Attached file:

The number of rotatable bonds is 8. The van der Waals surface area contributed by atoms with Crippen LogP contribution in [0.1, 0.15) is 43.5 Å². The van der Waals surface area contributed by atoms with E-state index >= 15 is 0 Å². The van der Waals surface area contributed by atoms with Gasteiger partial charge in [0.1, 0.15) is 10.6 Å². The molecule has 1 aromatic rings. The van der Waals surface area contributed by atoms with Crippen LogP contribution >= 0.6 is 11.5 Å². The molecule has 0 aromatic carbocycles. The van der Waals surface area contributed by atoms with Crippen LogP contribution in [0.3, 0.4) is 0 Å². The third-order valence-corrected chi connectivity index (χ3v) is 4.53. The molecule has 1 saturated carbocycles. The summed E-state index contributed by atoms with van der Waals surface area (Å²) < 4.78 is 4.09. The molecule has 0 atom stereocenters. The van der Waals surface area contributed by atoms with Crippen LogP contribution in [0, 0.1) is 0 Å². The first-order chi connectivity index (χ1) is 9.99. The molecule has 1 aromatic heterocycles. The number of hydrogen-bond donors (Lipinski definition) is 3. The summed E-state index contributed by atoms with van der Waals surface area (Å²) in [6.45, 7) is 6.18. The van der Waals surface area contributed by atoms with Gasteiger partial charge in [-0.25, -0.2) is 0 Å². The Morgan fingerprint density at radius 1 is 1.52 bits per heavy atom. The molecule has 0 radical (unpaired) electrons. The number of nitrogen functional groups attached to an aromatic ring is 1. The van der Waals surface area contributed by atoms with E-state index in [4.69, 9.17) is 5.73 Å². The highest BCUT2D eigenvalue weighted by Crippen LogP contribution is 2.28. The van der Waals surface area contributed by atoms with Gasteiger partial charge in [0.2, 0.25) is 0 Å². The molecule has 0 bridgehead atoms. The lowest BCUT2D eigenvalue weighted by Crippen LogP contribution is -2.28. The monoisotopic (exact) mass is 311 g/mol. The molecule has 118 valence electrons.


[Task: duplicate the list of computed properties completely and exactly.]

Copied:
The number of rotatable bonds is 8. The van der Waals surface area contributed by atoms with Crippen LogP contribution in [0.1, 0.15) is 43.5 Å². The van der Waals surface area contributed by atoms with E-state index >= 15 is 0 Å². The van der Waals surface area contributed by atoms with Gasteiger partial charge in [0.1, 0.15) is 10.6 Å². The molecule has 1 aromatic rings. The van der Waals surface area contributed by atoms with Crippen LogP contribution >= 0.6 is 11.5 Å². The molecule has 0 aromatic carbocycles. The van der Waals surface area contributed by atoms with Crippen LogP contribution in [0.3, 0.4) is 0 Å². The third-order valence-corrected chi connectivity index (χ3v) is 4.53. The molecule has 1 saturated carbocycles. The summed E-state index contributed by atoms with van der Waals surface area (Å²) < 4.78 is 4.09. The molecule has 0 atom stereocenters. The van der Waals surface area contributed by atoms with Crippen LogP contribution in [0, 0.1) is 0 Å². The first-order chi connectivity index (χ1) is 9.99. The molecule has 1 aromatic heterocycles. The number of hydrogen-bond donors (Lipinski definition) is 3. The summed E-state index contributed by atoms with van der Waals surface area (Å²) in [6.45, 7) is 6.18. The van der Waals surface area contributed by atoms with Gasteiger partial charge in [-0.25, -0.2) is 0 Å². The Morgan fingerprint density at radius 1 is 1.52 bits per heavy atom. The molecule has 0 radical (unpaired) electrons. The number of nitrogen functional groups attached to an aromatic ring is 1. The van der Waals surface area contributed by atoms with E-state index in [4.69, 9.17) is 5.73 Å². The highest BCUT2D eigenvalue weighted by Crippen LogP contribution is 2.28. The van der Waals surface area contributed by atoms with Gasteiger partial charge in [0.2, 0.25) is 0 Å². The molecule has 0 bridgehead atoms. The lowest BCUT2D eigenvalue weighted by Crippen LogP contribution is -2.28. The monoisotopic (exact) mass is 311 g/mol. The molecule has 118 valence electrons.